'Tiniest baby boy ever' has been released from hospital healthy
A little boy from Japan said to be the "tiniest baby boy ever" has officially been released from hospital with a clean bill of health, ready to start his life.
The tiny infant weighed just nine and a half ounces (268g) when he was delivered via C-Section at just 24 weeks back in August. He had failed gain weight after 24 weeks of gestation, and doctors at the time believed that the little boy's life was in danger if he was not immediately delivered.
At the time of his birth, the little baby could fit in a pair of cupped hands, and was immediately placed in neonatal intensive care. They carefully managed his breathing and his nutrition, and he began to gain weight, eventually being able to breastfeed.
That was until last week, on Wednesday February 20, when after five months being closely monitored by healthcare professionals, the boy was released, now weighing a healthier 3.2 kg (around 7 lbs). Had he been born on his expected due date, the infant would be nearing two months old.
"I can only say I'm happy that he has grown this big because honestly, I wasn't sure he could survive," said the boy's delighted mother on her son's release from hospital, as reported Tokyo's Keio University Hospital, where the infant was taken care of until he was healthy enough to live out in the world.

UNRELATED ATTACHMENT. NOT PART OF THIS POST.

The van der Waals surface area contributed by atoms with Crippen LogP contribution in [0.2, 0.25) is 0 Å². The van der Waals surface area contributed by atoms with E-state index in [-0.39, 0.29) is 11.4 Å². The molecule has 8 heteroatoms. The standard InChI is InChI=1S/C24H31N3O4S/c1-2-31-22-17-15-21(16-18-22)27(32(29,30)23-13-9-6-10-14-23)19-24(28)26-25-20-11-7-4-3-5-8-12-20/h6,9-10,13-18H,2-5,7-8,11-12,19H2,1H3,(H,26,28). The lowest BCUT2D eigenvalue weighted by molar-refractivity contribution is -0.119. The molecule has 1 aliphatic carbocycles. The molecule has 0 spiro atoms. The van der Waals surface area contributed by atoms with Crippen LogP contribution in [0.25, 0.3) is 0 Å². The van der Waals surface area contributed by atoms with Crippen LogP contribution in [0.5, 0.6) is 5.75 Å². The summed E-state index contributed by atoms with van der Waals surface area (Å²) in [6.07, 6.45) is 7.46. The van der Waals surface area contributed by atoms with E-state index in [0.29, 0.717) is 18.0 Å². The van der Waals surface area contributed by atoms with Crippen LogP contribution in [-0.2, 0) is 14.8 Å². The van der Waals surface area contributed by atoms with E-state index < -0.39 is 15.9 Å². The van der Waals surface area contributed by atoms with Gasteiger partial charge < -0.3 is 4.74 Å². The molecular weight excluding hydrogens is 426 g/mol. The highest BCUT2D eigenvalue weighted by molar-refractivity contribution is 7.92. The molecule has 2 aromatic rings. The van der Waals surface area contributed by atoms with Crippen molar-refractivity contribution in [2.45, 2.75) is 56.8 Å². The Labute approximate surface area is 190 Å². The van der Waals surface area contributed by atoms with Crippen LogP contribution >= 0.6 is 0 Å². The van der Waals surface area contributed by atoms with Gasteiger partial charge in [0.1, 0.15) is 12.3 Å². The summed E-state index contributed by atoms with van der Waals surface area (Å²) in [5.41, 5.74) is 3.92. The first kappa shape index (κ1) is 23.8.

Doctor Takeshi Arimitsu, of the Department of Paediatrics at Keio University Hospital, was part of the team that treated this extraordinary baby, and he said that while this was officially the smallest baby boy on record to be discharged from a hospital, he wanted to demonstrate that "there is a possibility that babies will be able to leave the hospital in good health, even though they are born small".
These records come from the University of Iowa’s registry for the world’s tiniest babies, where this baby beat the previous record holder (born to a couple in Germany in 2009) by around six grams. The smallest girl, however, weighed only 252 grams at her birth, and coincidentally, this was also in Germany, in 2015.
The survival rate for girls is a lot higher than it is for boys, with medical experts suspecting it has something to do with male babies having a slower development of their lungs.
In general, babies born below a kilogram (around 2.2 lbs) have a lower chance of surviving, because they have difficulty breathing, and are more susceptible to heart failure and infectious diseases due to their undeveloped organs.
With the miracles of modern medicine, more of these smaller babies are surviving, with Japan boasting a 90-percent success rate with children of this type. But when their weight drops below 300 grams, the rate of survival plummets, and that goes especially for young boys.
While 19 baby girls below 300 grams at birth have been discharged from hospital, this latest surviving boy was only the fourth boy to survive despite being born below 300 grams.